The Rise of the Dutch Republic, 1569-70 by John Lothrop Motley

Author: John Lothrop Motley
Language: English
Wordcount: 13,653 / 47 pg
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mnybks.net#: 5179
Genre: History

had been the regular practice in the Netherlands, nor had the reigning houses often had occasion to accuse the estates of parsimony. It was, however, not wonderful that the Duke of Alva should be impatient at the continued existence of this provincial privilege. A country of condemned criminals, a nation whose universal neck might at any moment be laid upon the block without ceremony, seemed hardly fit to hold the purse-strings, and to dispense alms to its monarch. The Viceroy was impatient at this arrogant vestige of constitutional liberty. Moreover, although he had taken from the Netherlanders nearly all the attributes of freemen, he was unwilling that they should enjoy the principal privilege of slaves, that of being fed and guarded at their master’s expense. He had therefore summoned a general assembly of the provincial estates in Brussels, and on the 20th of March, 1569, had caused the following decrees to be laid before them.

A tax of the hundredth penny, or one per cent., was laid upon all proper

History of France by Charlotte Mary Yonge

Author: Charlotte Mary Yonge
Published: 1882
Language: English
Wordcount: 31,300 / 99 pg
Flesch-Kincaid Reading Ease: 65.2
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Added to site: 2005.12.13
mnybks.net#: 11976
Genre: History

ule, the troubadours never ceased to stir up the sons of Henry II. against him.

7. Philip II. (1180–1223).–Powerful in fact as Henry II. was, it was his gathering so large a part of France under his rule which was, in the end, to build up the greatness of the French kings. What had held them in check was the existence of the great fiefs or provinces, each with its own line of dukes or counts, and all practically independent of the king. But now nearly all the provinces of southern and western France were gathered into the hand of a single ruler; and though he was a Frenchman in blood, yet, as he was King of England, this ruler seemed to his French subjects no Frenchman, but a foreigner. They began therefore to look to the French king to free them from a foreign ruler; and the son of Louis VII., called Philip Augustus, was ready to take advantage of their disposition. Philip was a really able man, making up by address for want of personal courage. He set himself to lower the power of the house o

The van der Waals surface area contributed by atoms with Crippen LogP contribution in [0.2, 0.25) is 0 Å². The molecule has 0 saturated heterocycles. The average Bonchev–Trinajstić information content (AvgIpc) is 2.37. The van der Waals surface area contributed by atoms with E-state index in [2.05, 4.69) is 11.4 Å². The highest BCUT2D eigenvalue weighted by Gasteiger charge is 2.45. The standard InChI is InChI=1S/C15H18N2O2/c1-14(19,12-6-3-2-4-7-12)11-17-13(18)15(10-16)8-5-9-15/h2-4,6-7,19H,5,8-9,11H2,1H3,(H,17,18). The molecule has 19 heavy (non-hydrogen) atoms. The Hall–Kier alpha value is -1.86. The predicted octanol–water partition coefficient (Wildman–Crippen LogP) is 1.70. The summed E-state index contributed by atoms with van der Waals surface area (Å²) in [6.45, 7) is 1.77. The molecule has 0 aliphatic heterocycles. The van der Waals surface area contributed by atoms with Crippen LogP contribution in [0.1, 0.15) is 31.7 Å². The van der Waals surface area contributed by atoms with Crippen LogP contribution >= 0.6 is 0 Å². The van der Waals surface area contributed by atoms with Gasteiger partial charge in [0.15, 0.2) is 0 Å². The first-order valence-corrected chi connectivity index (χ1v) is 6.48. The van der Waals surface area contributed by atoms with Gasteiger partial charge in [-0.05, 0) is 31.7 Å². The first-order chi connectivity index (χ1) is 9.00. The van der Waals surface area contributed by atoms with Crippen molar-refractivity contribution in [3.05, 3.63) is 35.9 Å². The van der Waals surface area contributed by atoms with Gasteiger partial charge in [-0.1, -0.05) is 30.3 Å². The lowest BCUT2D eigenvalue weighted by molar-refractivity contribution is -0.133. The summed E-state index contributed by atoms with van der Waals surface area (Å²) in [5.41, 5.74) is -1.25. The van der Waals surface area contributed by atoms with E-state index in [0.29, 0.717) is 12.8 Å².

History of Friedrich II of Prussia, appendix by Thomas Carlyle

Author: Thomas Carlyle
Language: English
Wordcount: 8,853 / 32 pg
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Genre: History

les farther north is REINSBERG (properly RHYNSBERG), where Friedrich as Crown-Prince lived his happiest few years. The details of which were familiar to us long ago,–and no doubt dwell clear and soft, in their appropriate “pale moonlight,” in Friedrich’s memory on this occasion. Some time after his Accession, he gave the place to Prince Henri, who lived there till 1802. It is now fallen all dim; and there is nothing at New Ruppin but a remembrance.

To the hither edge of this Rhyn-Luoh, from Berlin, I guess there may be five-and-twenty miles, in a northwest direction; from Potsdam, whence Friedrich starts to-day, about, the same distance north-by-west; “at Seelenhorst,” where Fromme waits him, Friedrich has already had 30 miles of driving,–rate 10 miles an hour, as we chance to observe. Notable things, besides the Spade- husbandries he is intent on, solicit his remembrance in this region. Of Freisack and “Heavy-Peg” with her didactic batterings there, I suppose he, in those fixed times, knows nothing, pro